(English follows ) Mon article sur Sydney, en Australie, a été publié dans La Presse le week-end dernier. Mon défi? Visiter l’une des villes les plus dispendieuses au monde avec seulement 200$ en poche.
Vous pouvez lire l’article ici.
My article about Sydney, Australia, was published in La Presse last weekend. You can read it in French here.
And this is the English translation :
Sydney, Australia: the famous Opera House, Bondi Beach, the animated nightlife and also… the exorbitant prices. It is one of the most expensive cities in the world after all. However, it is possible to get the full Sydney experience on a tight budget. You can visit the Australian metropolis with but $200 in your pockets.
From Darling Harbour to the Harbour Bridge
Equipped with a long black or a flat white, leave Darling Harbour, where there are several tourist attractions such as the Sydney aquarium, and walk by the water to the Harbour Bridge. Access to the bridge is free and it offers a beautiful view of the city. Get your camera ready! It is also possible to go up a pylon for $13 or, if you are more daring, to climb the structure, but that will cost you between $200 and $300. We prefer the first option.
Sydney Opera House
Keep strolling and pass by the historical area of The Rocks, then Circular Quay, up to the Sydney Opera House. This emblematic building, which depicts of the sails of a boat, celebrated its 40th anniversary last year. To see the inside and learn more about the controversial history of the Opera House, guided tours are offered everyday for about $30.
The traditional meat pies
At lunchtime, you can’t go pass the most typically Australian dish; the meat pie covered in mashed potatoes, mashed peas and gravy. Harry’s Cafe de Wheels has been baking those pies for over 70 years. Pie Face, a chain that can be found everywhere in Australia, provides a convenient alternative. The traditional meat pie is filled with beef, but you can choose among several fillings such as chicken curry, vegetarian and bacon and cheese.
Visit to the museum
In the afternoon, escape the heat by visiting the Museum of Contemporary Art. Access to the permanent collection and guided tours are free. Renovated in 2012, the museum highlights the work of international, Australian and Aboriginal artists.
Relaxing in the Royal Botanic Gardens
A few steps away from the museum are the Royal Botanic Gardens, a favourite of Sydneysiders who want to get away from the urban bustle. You can enjoy a guided visit to learn more about exotic plants or simply relax by a tree and observe the flocks of birds parading in front of you.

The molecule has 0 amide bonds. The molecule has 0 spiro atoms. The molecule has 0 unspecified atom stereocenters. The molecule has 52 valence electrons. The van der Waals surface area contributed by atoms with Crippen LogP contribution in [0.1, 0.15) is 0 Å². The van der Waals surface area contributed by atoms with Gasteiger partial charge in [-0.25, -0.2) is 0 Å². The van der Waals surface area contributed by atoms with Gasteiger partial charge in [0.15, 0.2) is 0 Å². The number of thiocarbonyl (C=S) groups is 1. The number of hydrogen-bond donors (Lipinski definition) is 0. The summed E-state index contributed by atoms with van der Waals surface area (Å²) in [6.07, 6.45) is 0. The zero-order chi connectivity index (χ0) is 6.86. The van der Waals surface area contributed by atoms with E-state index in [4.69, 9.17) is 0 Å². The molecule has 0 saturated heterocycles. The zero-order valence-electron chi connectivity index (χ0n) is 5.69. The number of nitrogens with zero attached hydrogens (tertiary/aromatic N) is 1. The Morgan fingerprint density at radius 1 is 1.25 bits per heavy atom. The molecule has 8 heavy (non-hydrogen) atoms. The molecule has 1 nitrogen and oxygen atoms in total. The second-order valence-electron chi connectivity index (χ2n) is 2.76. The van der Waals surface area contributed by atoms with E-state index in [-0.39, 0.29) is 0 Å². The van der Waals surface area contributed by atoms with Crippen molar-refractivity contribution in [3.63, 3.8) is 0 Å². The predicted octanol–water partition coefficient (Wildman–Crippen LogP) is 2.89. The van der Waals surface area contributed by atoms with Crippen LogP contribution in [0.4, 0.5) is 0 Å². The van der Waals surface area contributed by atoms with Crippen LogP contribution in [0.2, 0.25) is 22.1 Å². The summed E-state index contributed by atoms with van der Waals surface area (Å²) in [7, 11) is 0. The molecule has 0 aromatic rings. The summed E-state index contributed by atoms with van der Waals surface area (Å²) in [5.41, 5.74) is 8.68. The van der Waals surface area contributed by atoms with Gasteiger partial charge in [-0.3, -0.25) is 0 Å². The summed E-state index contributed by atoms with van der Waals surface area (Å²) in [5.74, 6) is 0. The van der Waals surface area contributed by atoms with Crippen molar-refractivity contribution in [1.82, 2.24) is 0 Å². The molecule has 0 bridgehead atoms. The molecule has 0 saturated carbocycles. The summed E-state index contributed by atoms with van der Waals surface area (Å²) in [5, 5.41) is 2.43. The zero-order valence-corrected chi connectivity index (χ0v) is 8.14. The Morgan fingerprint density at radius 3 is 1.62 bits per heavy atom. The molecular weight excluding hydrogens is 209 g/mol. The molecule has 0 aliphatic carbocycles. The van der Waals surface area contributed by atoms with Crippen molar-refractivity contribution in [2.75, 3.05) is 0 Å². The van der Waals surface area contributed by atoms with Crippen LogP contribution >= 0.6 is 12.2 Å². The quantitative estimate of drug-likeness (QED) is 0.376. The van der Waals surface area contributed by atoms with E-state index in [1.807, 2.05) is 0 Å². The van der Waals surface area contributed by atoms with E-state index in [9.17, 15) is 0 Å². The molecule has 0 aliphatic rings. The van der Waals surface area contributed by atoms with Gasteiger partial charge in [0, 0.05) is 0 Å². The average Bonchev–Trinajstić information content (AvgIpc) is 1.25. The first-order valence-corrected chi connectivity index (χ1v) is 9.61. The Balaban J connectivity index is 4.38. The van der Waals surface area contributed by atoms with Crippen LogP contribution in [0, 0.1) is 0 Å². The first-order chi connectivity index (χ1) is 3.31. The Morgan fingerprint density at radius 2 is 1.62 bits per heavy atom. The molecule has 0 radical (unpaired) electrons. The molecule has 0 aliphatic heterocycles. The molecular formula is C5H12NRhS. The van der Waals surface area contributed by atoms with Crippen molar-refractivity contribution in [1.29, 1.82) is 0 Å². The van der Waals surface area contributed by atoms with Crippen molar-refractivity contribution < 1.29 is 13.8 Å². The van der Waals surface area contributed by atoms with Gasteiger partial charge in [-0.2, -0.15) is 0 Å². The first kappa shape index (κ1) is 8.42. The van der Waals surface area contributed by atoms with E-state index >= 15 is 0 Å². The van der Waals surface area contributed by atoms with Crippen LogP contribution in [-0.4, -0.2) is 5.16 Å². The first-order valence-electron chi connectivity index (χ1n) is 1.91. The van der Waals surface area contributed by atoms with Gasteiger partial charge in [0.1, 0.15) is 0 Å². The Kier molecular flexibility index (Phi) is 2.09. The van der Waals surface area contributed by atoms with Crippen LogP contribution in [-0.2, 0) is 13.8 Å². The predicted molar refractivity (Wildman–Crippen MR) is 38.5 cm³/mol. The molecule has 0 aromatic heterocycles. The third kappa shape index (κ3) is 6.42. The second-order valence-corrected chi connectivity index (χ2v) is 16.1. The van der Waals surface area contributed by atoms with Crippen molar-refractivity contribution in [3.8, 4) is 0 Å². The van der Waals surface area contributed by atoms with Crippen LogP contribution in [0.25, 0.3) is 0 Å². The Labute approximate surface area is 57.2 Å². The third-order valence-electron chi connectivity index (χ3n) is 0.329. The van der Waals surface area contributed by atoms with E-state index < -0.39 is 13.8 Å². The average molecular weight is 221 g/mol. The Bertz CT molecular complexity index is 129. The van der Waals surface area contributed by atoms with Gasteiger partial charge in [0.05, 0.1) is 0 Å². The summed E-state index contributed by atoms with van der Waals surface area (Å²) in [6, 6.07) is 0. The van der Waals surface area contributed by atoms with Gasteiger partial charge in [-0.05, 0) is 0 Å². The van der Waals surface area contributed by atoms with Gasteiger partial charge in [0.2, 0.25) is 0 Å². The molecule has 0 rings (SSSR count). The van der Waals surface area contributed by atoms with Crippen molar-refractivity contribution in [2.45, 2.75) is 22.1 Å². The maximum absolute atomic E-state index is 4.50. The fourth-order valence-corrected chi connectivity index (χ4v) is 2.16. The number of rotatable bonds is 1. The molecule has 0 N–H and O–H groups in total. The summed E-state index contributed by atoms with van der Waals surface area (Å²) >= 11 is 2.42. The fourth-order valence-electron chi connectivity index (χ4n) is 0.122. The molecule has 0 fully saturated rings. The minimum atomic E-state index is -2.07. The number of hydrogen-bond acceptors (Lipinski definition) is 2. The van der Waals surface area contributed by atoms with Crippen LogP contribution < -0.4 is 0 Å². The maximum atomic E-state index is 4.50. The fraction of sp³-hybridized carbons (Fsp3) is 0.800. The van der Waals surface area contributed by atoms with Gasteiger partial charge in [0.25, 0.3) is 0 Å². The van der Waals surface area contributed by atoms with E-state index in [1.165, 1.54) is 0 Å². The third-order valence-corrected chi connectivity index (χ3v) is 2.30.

A drink in Surry Hills
To chat around a glass of wine on the patio, head to Surry Hills, the ultimate hip area. Take advantage of the happy hour offer, in the early evening, and taste wines from the Hunter Valley, located near Sydney.
Sushi and dumplings
In Sydney, Asian cuisine has the best price-quality ratio. Fill up with dumplings in Chinatown at Sea Bay restaurant (376 Pitt Street) or Chinese Noodle Restaurant (8 Quay Street). If you’re a fish lover, you have to stop by Sushi on Stanley (85 Stanley Street).
Sleeping at a hostel
Hostels are the most economical option if you want to spend the night in Sydney. You can still go with a private room if you don’t like the good old dormitories. If you prefer the comfort of a hotel, some websites have great last minute deals. Another option: If you have more than 10 000 followers on Instagram, Hotel 1888 (139 Murray Street) offers you a night stay for free. The place is even equipped with a selfie corner…
A fresh juice to start the day
Seeing the procession of big arms and flat stomaches in the Australian metropolis, you will probably want a healthy breakfast. Very popular, are the juice bars abound in the city. We recommend O Organic Produce Cafe (487, Crwon Street) in Surry Hills or Sejuiced (Shop 3, Bondi Pavilion, Queen Elizabeth Drive) in Bondi Beach.
Bondi to Coogee walk
From the CDB, take a bus to Bondi Beach. Before swimming, go for a walk on the promenade to Coogee. The view is breathtaking and you’ll cross many beaches along the path. Bronte Beach is ideal for families, Tamarama to surf and Clovelly for snorkeling.
Pita at Sabbaba
Back in Bondi, eating for cheap can be a challenge because of the blown up tourist prices. The restaurant Sabbaba (80-82 Hall Street) escapes this rule and has huge falafel, meat or fish pitas for less than $10. Sit outside to people watch the mix of tourists and tanning enthusiasts.
If you are in the area on a Sunday afternoon, go to the Bondi markets to rummage through clothes, jewelry, furniture, etc. Local artists and artisans are kings here. It is in this market that the designers from the iconic Australian brand Sass & Bide had their beginnings. Elsewhere in the city, Glebe Market (Saturday) and Rozelle Market (Saturday and Sunday) are also worth a visit.
To the beach!
Bondi is one of the most famous beaches in the world and it would be sacrilegious to leave without having dipped a toe in the water. Be careful in the waves, you wouldn’t want to end up on an episode of the reality show Bondi Rescue. The seawater pool from Icebergs is also accessible for a few dollars.
Sydney.com – Bondi Beach
Dinner in a pub
A pub is the perfect place to have a traditional meal without spending too much. Here, you will find some Australian classics, like salt and pepper squid, steak and barramundi. At the Shakespeare Hotel (200 Devonshire Street), every meal is $12.50, from the lamb shank to the pulled pork sandwich. Order at the bar and sit with the regulars.
Amount spent for this stay:
$200, including 2 nights in a hostel private room, six meals, two glasses of wine and two bus tickets. The value of the Canadian dollar in relation to the Australian varies, but most of the time it is around parity.